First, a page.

Swiftboats, cocaine and the National Guard

I don’t care all that much whether George W. Bush used cocaine at Camp David or not. We all know he’s had a substance abuse problem sometime in the past. That doesn’t mean someone can’t be President. But I’m glad the smear is out there, so as to counter the smear against John Kerry by the Swiftboat Veterans. If there’s enough smear going around, perhaps people will get sick of it and start looking at more substantive issues like war, peace, health care, jobs, nuclear proliferation, terrorism and the environment.

About Kevin

Just an old guy with opinions that I like to bounce off other people.
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4 Responses to Swiftboats, cocaine and the National Guard

  1. Kevin says:

    I can remember Lt. Calley and the My Lai massacre back in 1969 when it hit the news. I said then, and I say now, that war does things to people and makes them behave in ways they would never behave in normal life. I really think I would trust someone who knows first hand what war does to soldiers and the innocent with the decision of whether to start a war or not. It’s the generals who are the last to want to go to war, and the politicians the first.

    A clarification, though. I did not serve in the military. I had a high draft number.

  2. anonymous says:

    I agree with Kevin, and thank him for his service. However, can you ever trust someone again, who admits to committing war atrosities himself, just because he has “grown” over the years? I say NO. I don’t want a President who was once a murderer of woman and children, nor a leader who says “against his own conscience he did those things because he was ordered to”. Kerry should never have brought vietnam up in the first place, and now it will cost his party dearly.

  3. Kevin says:

    I find it fascinating how folks on opposite sides in the policital debate not only differ on policy, but on facts. I would have considered the Swiftboat veterans pretty completely discredited based finally on statements by the President on a review by the Navy, as well as the independent comments of the Chicago reporter who was there at the time.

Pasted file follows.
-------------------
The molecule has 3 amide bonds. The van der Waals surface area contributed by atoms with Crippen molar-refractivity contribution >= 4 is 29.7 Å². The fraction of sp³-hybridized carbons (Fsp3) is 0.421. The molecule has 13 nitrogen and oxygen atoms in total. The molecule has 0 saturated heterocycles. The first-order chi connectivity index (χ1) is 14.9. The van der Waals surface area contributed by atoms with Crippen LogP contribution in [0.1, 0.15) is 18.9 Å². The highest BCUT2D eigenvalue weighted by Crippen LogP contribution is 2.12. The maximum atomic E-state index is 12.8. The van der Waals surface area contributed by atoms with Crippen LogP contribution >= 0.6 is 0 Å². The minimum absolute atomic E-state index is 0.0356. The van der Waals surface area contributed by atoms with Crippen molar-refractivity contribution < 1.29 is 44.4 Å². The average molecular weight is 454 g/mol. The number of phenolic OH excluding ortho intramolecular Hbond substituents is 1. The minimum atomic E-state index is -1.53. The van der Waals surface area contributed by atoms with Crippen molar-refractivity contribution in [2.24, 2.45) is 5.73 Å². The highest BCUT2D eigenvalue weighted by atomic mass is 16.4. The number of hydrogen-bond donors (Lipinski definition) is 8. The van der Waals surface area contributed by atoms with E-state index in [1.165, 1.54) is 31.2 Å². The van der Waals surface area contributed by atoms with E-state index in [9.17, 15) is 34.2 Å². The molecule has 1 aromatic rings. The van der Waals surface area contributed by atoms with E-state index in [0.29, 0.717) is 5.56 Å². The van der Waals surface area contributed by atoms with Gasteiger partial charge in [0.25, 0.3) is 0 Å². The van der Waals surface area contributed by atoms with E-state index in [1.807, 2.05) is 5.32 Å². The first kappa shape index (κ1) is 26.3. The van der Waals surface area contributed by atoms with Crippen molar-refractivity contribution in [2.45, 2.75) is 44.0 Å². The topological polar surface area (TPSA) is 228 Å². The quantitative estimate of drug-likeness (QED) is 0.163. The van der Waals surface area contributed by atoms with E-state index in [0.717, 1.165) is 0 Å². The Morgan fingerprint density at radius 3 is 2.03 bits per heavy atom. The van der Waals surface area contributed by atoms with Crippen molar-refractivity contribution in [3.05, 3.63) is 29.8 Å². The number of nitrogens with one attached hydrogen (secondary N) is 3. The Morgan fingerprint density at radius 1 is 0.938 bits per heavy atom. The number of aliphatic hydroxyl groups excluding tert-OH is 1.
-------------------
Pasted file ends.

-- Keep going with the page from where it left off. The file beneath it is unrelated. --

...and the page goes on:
While my comments about the President’s substance abuse problem referred to his drunk driving arrests and not cocaine abuse at Camp David (those things that when asked, the President says “I’m not going to talk about what I did when I was a child”), we would still differ on the facts, because my view is that Cocaine abuse by George Bush at Camp David is pretty well confirmed.

    Depending on who is ultimately right or wrong, one or both of us is believing what they want to hear, and not what is true.

    On the other hand, what Senator Kerry said after his service in Vietnam is perhaps relevant, but I wouldn’t simply extend what he said as a young man about one war to a more mature person’s view of another. I’m about Kerry’s age and I certainly don’t think the same way I did during the Vietnam war.

    PS. Thanks for the comment!

  4. Anonymous says:

    A smear is something said that is untrue. It apears that the Swiftboat For Truth Vets are telling the truth about Senator Kerry. To answer their charges he has had to change his versions of stories, i.e. his account of being in Cambodia. Therefore Senator Kerry has not been smeared. The story about President Bush using cocain at Camp David has no substantiation and is written by an author who has been discredited on numerous other occasions in the past. It is likely that story is untrue-therefore it is a smear. I do agree that we need to get past all of this and start talking about the issues. My concern is that in the course of these discussions we have unintentionally revealed Senator Kerry’s real position on the war on terror-He will handle it the same way he handled Veitnam by attempting to make us out to be the bad guys.

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